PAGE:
#15 Cereal bars

Cereal bars have the appeal of being a healthy snack on the go. We tend to think of these bars as nutritious and packed with fiber, but in reality many of them are made with high-fructose corn syrup and have quite a high amount of carbs and fat packed in a single bar!


#14 Artichoke spinach dip

A party and potluck favorite, artichoke spinach dip sounds like it’s fiber-tastic, packed with fiber from all the veggies. In reality, a mere few tablespoons of the dip actually contains hundreds of calories — which come mostly from fat. Stick with healthier dips or dressings to pair with your crackers and veggies.


#13 Turkey burgers

If you’re going with a turkey burger for dinner, make sure that the decision is based purely on taste and nothing else. Turkey burgers actually pack in much more fat than beef or chicken burgers. It’s easier to make burgers with lean ground beef or a chicken breast.


#12 Healthy Margarine?

Margarine actually has around the same calories as butter does, so what’s the difference? Unlike butter, margarine is loaded with trans fat, making it one of the top unhealthy foods you can purchase straight off the shelf.


#11 Non-dairy whipped topping

Saturated fat and high fructose corn syrup — these are two ingredients that are used plentifully in non-dairy whipped toppings. Need some whipped cream? Just whip up a small portion of pure whipping cream to go with the dessert you’re serving.


#10 Sushi rolls

For those watching their weight, sushi is often a go-to meal when out for a night on the town, but few people realize that sushi rolls pack a sizable amount of rice and very little protein. When having sushi, opt for sashimi instead to get your protein fixing.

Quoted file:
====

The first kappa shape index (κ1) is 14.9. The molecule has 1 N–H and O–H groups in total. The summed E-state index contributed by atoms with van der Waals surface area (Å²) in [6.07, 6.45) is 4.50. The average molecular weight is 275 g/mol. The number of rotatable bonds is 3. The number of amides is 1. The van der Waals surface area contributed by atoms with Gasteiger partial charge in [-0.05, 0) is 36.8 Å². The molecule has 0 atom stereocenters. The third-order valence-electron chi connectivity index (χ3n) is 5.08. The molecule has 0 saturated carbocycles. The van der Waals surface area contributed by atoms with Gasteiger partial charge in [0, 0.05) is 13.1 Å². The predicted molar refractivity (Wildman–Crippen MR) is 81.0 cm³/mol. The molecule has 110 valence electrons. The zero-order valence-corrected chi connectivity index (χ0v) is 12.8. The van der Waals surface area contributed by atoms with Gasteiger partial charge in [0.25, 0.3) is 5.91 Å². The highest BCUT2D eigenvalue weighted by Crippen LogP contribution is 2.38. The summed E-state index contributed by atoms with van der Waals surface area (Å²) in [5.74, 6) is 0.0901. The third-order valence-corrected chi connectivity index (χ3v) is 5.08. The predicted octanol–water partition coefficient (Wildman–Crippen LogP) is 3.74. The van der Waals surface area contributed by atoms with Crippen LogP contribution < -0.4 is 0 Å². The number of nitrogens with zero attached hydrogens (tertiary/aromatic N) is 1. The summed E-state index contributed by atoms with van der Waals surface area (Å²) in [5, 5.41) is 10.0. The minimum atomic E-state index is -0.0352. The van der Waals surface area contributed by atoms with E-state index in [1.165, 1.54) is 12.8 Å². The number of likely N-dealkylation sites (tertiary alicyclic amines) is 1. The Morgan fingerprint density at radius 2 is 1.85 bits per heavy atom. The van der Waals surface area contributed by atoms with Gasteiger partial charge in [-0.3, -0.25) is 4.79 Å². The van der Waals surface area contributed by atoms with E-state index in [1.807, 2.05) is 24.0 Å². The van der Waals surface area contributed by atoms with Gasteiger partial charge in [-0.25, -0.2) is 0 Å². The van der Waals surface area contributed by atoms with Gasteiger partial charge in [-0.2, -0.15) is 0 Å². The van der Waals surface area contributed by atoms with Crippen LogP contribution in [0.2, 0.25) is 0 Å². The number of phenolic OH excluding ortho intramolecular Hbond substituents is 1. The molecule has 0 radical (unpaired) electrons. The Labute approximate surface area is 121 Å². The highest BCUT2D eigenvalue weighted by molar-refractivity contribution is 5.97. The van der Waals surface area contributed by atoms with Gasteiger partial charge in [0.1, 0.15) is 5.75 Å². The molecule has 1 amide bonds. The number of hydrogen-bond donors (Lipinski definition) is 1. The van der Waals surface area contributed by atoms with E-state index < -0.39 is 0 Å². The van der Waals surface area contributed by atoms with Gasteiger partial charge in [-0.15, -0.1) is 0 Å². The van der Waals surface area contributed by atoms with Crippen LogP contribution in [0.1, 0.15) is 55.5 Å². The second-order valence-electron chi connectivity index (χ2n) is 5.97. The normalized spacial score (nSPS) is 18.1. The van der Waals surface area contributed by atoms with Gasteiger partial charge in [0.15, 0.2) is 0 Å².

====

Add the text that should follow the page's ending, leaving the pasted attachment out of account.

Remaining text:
#9 Trail Mix

Pre-packaged and processed trail mixes are actually high in fat (from peanuts, chocolate, etc.) and high in carbohydrates (from the candied fruit, dried fruit, and chocolate), making trail mix one of the most unhealthy snacks out there. When it’s snacking time, go for some fresh fruit or make your own trail mix from scratch.


#8 Dried fruit

Have you ever wondered about the health benefits in dried vs. fresh fruit? Dried fruit stacks up calories quickly and easily, and though they contain fiber, you can gain all the benefits of dried fruit and more by eating fresh fruit.


#7 Low-fat yogurt

Low-fat yogurt is usually high in carbohydrates. Why not buy some greek yogurt and slice up fresh fruit? A much healthier alternative to processed jelly-like fruit preserves sitting on the bottom of those low-fat yogurt cups.


#6 Ramen and Cup Noodles

Don’t be fooled by their speedy prep instructions and convenience. Cup noodles/ramen tend to be high in sodium, fat, carbohydrates, and cholesterol!


#5 Low-fat salad dressing

Another example of how something marketed as low fat can actually be bad for you. Low-fat salad dressings are everywhere, but what they don’t have in fat they make up for in carbs and other unnecessary processed ingredients. Do yourself a favor and make an easy vinaigrette from scratch.


#4 Frozen yogurt

Sure it’s often fat-free, but fro-yo tastes so good for a reason — it’s high in carbs from all the fructose. Sometimes, it’s actually better to have a normal portion of ice cream than a huge bowl of frozen yogurt with toppings.


#3 Frozen Dinners

Poor quality frozen dinners are some of the worst pre-packaged foods out there. Not only are they high in fat and carbs but they’re generally low in protein. It’s really a lose, lose situation.


#2 Canned vegetables

Not all canned veggies are bad for you, but there are definitely certain brands that pack on way too much unnecessary sodium or sugar. Next time you shop canned vegetables, opt for the ones labeled ‘no salt added’ and season the food yourself!


#1 Healthy sport drinks

The benefits of Vitamin Water is a touchy subject for diehard Vitamin Water drinkers, but unfortunately a look at the label tells us that it’s basically just sugar water with a small dose of vitamins. For a sweet drink, why not pick up some fresh squeezed orange juice or opt for a lightly sweetened tea?